Shop for the week, not the moment: Moving beyond panic buying

Article by Martyn Jones | 30th April 2020

For the past six weeks, the UK has been locked in quarantine. During this unprecedented time, the mindset of UK customers has changed dramatically.

At first, we saw periods of panic buying. When the lockdown began on 23rd March, many felt the urge to buy large quantities of basic supplies. Consumers were unaware of stock levels, had planned poorly and were afraid of the unknown. This led to about a fortnight of firefighting from many UK stores, as they hurried to replenish exhausted stocks.

Thankfully, the worst panic buying behaviour has now subsided. But what can we learn from it?

Customers now have a responsibility to plan their shopping. The lockdown won’t lift straight away, and social distancing is here to stay.

Normality is still a long way away, and going to the shop every day won’t be a reality any more. We need to encourage people to shop, plan and travel responsibly. Get just what you need, when you need it.

This will ease pressure on the retail front line as a whole, but will increase pressure on mid level stores.

Shoppers previously shopped around at high or low priced stores for different items. Now, the pressure of the pandemic has driven most shoppers back to the ‘middle’ – Tesco, Sainsbury’s and Asda. These core shops provide everything they need. Panic buying has created a generation of customers who want to do their weekly shop in one place once again.

This is good for the supply chain, good for retailers and ultimately good for customers.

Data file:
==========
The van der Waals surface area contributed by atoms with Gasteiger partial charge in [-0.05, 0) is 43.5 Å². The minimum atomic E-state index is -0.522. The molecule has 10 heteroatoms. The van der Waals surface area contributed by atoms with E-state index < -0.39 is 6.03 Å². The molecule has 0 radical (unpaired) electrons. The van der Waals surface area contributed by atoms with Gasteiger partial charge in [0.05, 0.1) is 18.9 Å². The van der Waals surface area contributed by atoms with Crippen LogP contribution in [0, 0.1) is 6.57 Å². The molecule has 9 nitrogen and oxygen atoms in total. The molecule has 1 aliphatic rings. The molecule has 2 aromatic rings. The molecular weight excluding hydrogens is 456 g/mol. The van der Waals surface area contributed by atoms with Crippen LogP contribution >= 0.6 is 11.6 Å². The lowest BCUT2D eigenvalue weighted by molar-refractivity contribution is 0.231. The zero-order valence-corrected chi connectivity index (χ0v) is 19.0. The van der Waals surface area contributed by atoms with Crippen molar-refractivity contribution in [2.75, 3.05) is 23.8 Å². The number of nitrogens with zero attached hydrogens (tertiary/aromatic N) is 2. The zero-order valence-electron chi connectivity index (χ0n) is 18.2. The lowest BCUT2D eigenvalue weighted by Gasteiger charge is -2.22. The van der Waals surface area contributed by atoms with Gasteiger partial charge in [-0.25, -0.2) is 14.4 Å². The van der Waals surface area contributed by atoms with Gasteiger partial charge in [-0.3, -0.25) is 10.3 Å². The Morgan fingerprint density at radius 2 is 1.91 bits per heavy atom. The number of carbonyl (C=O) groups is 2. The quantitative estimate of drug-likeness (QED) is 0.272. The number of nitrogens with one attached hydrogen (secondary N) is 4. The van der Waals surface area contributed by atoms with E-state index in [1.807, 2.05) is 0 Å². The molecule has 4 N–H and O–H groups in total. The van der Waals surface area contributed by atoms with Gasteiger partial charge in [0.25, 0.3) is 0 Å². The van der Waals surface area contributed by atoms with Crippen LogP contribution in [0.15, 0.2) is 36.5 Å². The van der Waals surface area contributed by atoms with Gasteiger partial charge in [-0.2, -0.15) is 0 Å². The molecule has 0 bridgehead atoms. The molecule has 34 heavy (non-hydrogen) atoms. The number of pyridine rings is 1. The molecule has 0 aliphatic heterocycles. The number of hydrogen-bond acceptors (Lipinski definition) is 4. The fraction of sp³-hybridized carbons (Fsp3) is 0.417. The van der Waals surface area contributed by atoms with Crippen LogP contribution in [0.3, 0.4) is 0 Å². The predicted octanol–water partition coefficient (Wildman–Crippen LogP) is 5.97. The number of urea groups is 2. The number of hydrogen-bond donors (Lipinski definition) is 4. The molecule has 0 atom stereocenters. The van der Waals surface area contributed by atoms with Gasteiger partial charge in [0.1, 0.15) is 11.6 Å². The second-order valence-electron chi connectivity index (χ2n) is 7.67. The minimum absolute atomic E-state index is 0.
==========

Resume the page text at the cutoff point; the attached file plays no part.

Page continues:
We should all shop for the week, not the moment.

A lot has been said recently about changing patterns of consumer behaviour. Over the last decade, customers have begun to shop more frequently and have purchased food in smaller quantities. However, following the outbreak of Covid-19 in the UK and the subsequent lockdown, a domino effect occurred. People over-planned and over-bought out of a desire to keep their family safe. Shortages in store then exacerbated this, creating a ripple effect of further panic buying.

I spoke to VoCoVo’s own Olivia, who was a store manager before she joined the team. She spoke about the pressure of relying on a single daily delivery,

“Most UK stores have a single daily delivery. Shelves are often short by the end of the shopping day, in fact this is considered normal. When I was a store manager, it was considered normal to have reduced levels of stock by the close of the day.”

Stores have done an amazing job to source more stock and replenish throughout the day. Despite stores limiting purchases of core items or customer time in store, there have still been shortages. By paying close attention to stock and working closely with suppliers, stores are beginning to address this. Olivia had this to say,

“Working with suppliers is not an easy process. In fact, supply chain management is one of the hardest jobs in any shop. It’s tough to supply different requirements at different times of the day to individual customers. With one delivery per day, refreshing the shelves only once per day is no longer enough.”

What can we learn from this?

Stock amounts won’t change but we do need to provide for a later shopper and stock shelves smartly. Deliveries could now run at different times throughout the day. At VoCoVo we’re working on developing a new smart shelving product, designed to update colleagues in real time when products run low.

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